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National Pollinator Week 2018 starts today.

Let's start the celebration by taking a look at a new book, Butterfly Gardening: The North American Butterfly Association Guide by Jane Hurwitz.

Why feature butterfly gardening on an ant blog? Butterfly gardening encourages the use of native plants, which supply flowers that are used by many different pollinators as well as butterflies. The leaves and seeds are food for caterpillars, plus other insects that support food webs. Butterfly gardening is win-win!

As for the book, the first part features basic information about common garden butterflies, their life cycles, and their needs. Range maps are included so you can find out which species of butterflies to expect in your area and what some of their common caterpillar food plants are.

Because the recommended species of butterfly garden plants vary depending on where you live, in Part II members of the North American Butterfly Association suggest flowering plants and trees specific to regions around the United States, from the Florida to Portland, Oregon.

Overall, the book is illustrated with gorgeous, captivating photographs. It is also packed with tried-and-true practical information from experienced butterfly experts.

Butterfly Gardening: The North American Butterfly Association Guide is a fantastic resource. Be inspired by a copy today.

Check out some previous posts on the same topic:

Do you have any suggestions for plants that are good for pollinators and/or ants?

Flexibound: 288 pages
Publisher: Princeton University Press; Flexibound edition (April 10, 2018)
ISBN-10: 0691170347
ISBN-13: 978-0691170343

Disclosure: This book was provided by the publisher's representative for review purposes. Also, I am an affiliate with Amazon so I can provide you with cover images and links to more information about books and products. As you probably are aware, if you click through the highlighted title link and purchase a product, I will receive a very small commission, at no extra cost to you. Any proceeds help defray the costs of hosting and maintaining this website.

A few ant nests dot the sides of a walking pathway at a nearby park, so of course I have to check them out.

For the most part the nests are small colonies of southern fire ants, Solenopsis xyloni.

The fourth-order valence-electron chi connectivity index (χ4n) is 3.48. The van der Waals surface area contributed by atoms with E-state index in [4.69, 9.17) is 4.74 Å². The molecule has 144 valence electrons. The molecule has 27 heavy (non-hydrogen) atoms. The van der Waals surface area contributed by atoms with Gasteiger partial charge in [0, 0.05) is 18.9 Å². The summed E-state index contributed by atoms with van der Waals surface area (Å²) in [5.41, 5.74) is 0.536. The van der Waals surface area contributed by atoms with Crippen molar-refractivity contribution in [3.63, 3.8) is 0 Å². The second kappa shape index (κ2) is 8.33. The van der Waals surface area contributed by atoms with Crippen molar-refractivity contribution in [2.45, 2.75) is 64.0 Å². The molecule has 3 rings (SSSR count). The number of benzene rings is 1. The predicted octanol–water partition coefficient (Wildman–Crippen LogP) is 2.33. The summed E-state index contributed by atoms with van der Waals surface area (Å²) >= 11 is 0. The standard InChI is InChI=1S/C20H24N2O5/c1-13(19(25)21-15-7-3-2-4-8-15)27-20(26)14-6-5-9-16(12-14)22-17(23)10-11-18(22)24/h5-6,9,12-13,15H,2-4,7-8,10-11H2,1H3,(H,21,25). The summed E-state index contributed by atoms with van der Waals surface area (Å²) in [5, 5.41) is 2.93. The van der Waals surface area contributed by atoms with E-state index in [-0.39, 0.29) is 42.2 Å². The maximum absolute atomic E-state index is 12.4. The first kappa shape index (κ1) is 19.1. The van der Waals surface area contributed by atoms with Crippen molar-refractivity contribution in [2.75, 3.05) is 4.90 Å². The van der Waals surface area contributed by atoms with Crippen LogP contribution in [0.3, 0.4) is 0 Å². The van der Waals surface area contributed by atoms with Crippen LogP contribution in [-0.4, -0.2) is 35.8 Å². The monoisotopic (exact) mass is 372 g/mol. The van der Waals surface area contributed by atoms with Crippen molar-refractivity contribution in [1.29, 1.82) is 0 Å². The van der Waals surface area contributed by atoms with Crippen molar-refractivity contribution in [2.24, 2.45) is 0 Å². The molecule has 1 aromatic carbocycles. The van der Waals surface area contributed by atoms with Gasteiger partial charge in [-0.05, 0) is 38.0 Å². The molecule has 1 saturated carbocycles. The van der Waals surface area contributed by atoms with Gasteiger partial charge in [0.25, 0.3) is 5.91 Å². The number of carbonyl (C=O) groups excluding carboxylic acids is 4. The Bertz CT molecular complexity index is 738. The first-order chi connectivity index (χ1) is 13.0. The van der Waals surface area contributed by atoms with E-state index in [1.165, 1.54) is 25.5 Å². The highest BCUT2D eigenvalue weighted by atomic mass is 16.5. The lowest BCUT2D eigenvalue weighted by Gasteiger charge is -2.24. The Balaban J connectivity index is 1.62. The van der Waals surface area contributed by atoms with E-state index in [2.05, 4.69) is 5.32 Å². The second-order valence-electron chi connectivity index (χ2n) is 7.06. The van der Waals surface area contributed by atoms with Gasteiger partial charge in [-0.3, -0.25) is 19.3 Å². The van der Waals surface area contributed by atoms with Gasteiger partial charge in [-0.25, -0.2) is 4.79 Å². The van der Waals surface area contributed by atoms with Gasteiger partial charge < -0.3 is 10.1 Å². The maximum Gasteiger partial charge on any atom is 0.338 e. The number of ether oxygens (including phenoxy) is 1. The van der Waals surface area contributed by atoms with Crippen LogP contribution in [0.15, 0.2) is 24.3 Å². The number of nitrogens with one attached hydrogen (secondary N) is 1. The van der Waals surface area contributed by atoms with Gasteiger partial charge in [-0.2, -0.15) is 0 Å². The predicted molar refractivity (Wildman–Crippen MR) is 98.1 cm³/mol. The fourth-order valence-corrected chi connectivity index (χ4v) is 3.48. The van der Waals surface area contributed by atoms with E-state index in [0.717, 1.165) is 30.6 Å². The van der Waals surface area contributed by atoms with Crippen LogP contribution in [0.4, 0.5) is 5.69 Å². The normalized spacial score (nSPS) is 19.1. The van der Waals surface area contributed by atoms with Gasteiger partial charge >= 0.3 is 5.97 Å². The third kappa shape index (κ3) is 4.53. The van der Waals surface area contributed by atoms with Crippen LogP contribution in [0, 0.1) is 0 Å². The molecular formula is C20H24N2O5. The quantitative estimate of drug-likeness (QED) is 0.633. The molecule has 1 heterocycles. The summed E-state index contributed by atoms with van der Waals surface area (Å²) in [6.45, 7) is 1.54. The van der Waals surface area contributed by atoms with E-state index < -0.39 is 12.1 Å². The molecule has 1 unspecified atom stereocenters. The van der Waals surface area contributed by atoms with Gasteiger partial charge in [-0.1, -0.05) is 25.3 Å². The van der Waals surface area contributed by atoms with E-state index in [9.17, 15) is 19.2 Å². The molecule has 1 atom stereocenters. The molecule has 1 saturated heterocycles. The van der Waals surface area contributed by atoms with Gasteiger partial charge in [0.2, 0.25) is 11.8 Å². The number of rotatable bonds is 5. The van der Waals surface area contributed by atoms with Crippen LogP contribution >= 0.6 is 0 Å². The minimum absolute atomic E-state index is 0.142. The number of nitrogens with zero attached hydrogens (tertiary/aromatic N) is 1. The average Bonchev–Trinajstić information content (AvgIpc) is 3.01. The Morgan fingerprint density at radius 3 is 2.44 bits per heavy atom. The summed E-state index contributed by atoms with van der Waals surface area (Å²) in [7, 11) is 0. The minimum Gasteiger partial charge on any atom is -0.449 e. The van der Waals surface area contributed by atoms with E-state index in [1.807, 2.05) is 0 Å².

There are also seemingly endless streams of Forelius mccooki workers traveling along the concrete edgers and sidewalks.

While taking photographs of the fire ant middens, I noticed the fire ants had a few visitors standing by an entrance hole.

Millimeters away from the fire ant workers stood two Forelius workers.

 

Curious, I watched for some minutes. The fire ants did not approach the Forelius, and the Forelius remained relatively still. They didn't appear to be investigating the middens.

The Forelius had a nest entrance not too far away. Perhaps they were just nosy neighbors? (I did notice there weren't any Solenopsis visiting them.)

Wayne Armstrong suggests perhaps the relationship isn't entirely benign. In this video, Solenopsis xyloni workers flag their gasters in response to Forelius pruinosus workers encountered at an artificial feeding site. (You will notice the coloration difference between our local S. xyloni compared to his California ones.)

Interestingly, the soldiers don't seem to respond. According to his notes (scroll down to Southern fire ant), the Forelius were ultimately successful in overtaking the food.

Ants of the Southwest has a photograph of a Forelius worker spraying a S. xyloni worker. He reports S. xyloni exoskeletons piled in Forelius middens, which is also reported here.

Even though southern fire ants are chemically well defended, perhaps they are no match for Forelius.

Have you ever encountered these two species?

References:

Obin, Martin & Vander Meer, Robert. (1985). Gaster flagging by fire ants (Solenopsis spp.): Functional significance of venom dispersal behavior. Journal of chemical ecology. 11. 1757-68. 10.1007/BF01012125.

I mentioned in recent post that the black harvester ants Messor pergandei are also reported in the older literature as Veromessor pergandei.

After seeing a 2017 article which used the name Veromessor, I decided ask for an update from one of the authors, Dr. Christina Kwapich, who is currently at Arizona State University.

Dr. Kwapich was kind enough to explain that the status of the name had been up in the air until Ward et al. (2015) used DNA techniques to sort it out during a major revamping to the ant subfamily Myrmicinae. So, Veromessor pergandei it is.

Check out Dr. Kwapich's research on Veromessor in this video.

Ant research at Arizona State University from ASU Now on Vimeo.

She let us know that she's doing some work on worker size and nest architecture that will come out this summer. We're looking forward to it.

Kwapich, C. L., Gadau, J., & Hölldobler, B. (2017). The ecological and genetic basis of annual worker production in the desert seed harvesting ant, Veromessor pergandei. Behavioral Ecology and Sociobiology, 71(8), [110]. DOI: 10.1007/s00265-017-2333-1

Ward, P.S. S. G. Brady, B. L. Fisher, T. R. Schultz. (2015). The evolution of myrmicine ants: phylogeny and biogeography of a hyperdiverse ant clade (Hymenoptera: Formicidae). Systematic Entomology. 40 (1): 61–81. DOI: 10.1111/syen.12090

It rained last night and it was about 40° F this morning, so I had trouble finding insects to photograph.

I did find something in this decomposing grapefruit:

rover ants.

Nothing ever seems to faze rover ants.